File photo: African News Agency (ANA)
Cape Town – The HIV Vaccine Trials Network (HVTN) has announced it has fully enrolled its four ongoing large-scale HIV vaccine efficacy trials.

The clinical trials, under way in 12 countries on four continents, are made possible by 12 669 study participants and the collaborative efforts of HVTN study teams, all on a journey to find a safe and effective HIV vaccine.

Nearly 37 million people around the globe live with HIV, with 70% of those affected in sub-Saharan Africa.

Globally there are an estimated 5 000 new transmissions each day, and new effective prevention strategies are essential to reducing HIV transmission.

HVTN external relations director Steven Wakefield said the clinical trials underscored the importance of global public-private partnerships.

“Every day, we recognise and appreciate the unwavering commitment of our study participants, communities, scientific teams, funders, and governments who make the research to help end HIV possible. 

"Public-private partnerships, such as the Pox Protein Public-Private Partnership (P5), are essential to the pursuit of a safe and effective HIV vaccine. 

"Such partnerships draw on collective fiscal resources and scientific leadership and work with in-country communities across continents to make the global response to help end HIV possible,” Wakefield said.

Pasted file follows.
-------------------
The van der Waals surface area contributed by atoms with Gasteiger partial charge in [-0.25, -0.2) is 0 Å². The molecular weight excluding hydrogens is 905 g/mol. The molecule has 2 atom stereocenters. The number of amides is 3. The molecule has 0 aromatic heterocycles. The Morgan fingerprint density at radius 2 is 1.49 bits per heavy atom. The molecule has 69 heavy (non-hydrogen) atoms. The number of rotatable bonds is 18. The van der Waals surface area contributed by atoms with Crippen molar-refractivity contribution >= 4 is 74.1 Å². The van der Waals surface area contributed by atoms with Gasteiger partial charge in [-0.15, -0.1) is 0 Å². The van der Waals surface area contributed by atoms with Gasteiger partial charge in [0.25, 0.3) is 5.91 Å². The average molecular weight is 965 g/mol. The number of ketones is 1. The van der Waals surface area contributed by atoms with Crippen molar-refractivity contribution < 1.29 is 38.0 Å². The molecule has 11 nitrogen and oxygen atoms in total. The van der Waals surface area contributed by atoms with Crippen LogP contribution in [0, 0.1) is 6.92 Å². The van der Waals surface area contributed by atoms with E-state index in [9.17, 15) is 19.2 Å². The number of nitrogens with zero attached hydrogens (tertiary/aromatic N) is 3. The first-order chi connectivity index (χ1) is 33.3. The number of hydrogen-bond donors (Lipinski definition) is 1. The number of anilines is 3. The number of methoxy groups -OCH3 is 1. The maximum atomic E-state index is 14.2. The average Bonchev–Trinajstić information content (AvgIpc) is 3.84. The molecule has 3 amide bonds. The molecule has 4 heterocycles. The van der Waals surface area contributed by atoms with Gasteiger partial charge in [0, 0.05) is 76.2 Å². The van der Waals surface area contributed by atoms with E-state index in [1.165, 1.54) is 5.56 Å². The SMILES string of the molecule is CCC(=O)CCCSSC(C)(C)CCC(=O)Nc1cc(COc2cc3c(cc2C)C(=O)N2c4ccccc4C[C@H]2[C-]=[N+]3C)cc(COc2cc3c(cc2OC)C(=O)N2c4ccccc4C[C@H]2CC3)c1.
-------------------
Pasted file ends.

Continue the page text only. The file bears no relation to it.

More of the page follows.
HVTN 703 and 704, also known as the antibody mediated prevention (AMP) studies are fully enrolled, with 4 625 participants from communities in the US, Brazil, Peru, Switzerland, Tanzania, Zimbabwe, Botswana, South Africa, Kenya, Malawi and Mozambique.

The AMP studies are the most advanced clinical trials to test whether a broadly neutralising antibody (BNAB), called VRC01, can prevent HIV acquisition in people.

HVTN 702, also known as Uhambo, is fully enrolled with 5 407 healthy, HIV-negative men and women between 18 and 35 years old.

HVTN 702, under way in South Africa, is testing an experimental vaccine regimen against HIV.

HVTN 705, also known as Imbokodo, is fully enrolled with 2 637 healthy, HIV-negative women in South Africa, Malawi, Mozambique, Zambia and Zimbabwe between the ages of 18 and 35. 

Imbokodo is testing an experimental vaccine regimen designed to offer protection against a variety of global HIV strains.

HVTN principal investigator and virologist Larry Corey said: “Our scientific journey is remarkable. We are in a fortunate position to serve global communities through science and work with them to help end HIV.”

Cape Times

Since its inception in 1999, the HVTN has conducted 75 clinical trials involving more than 22 000 study participants.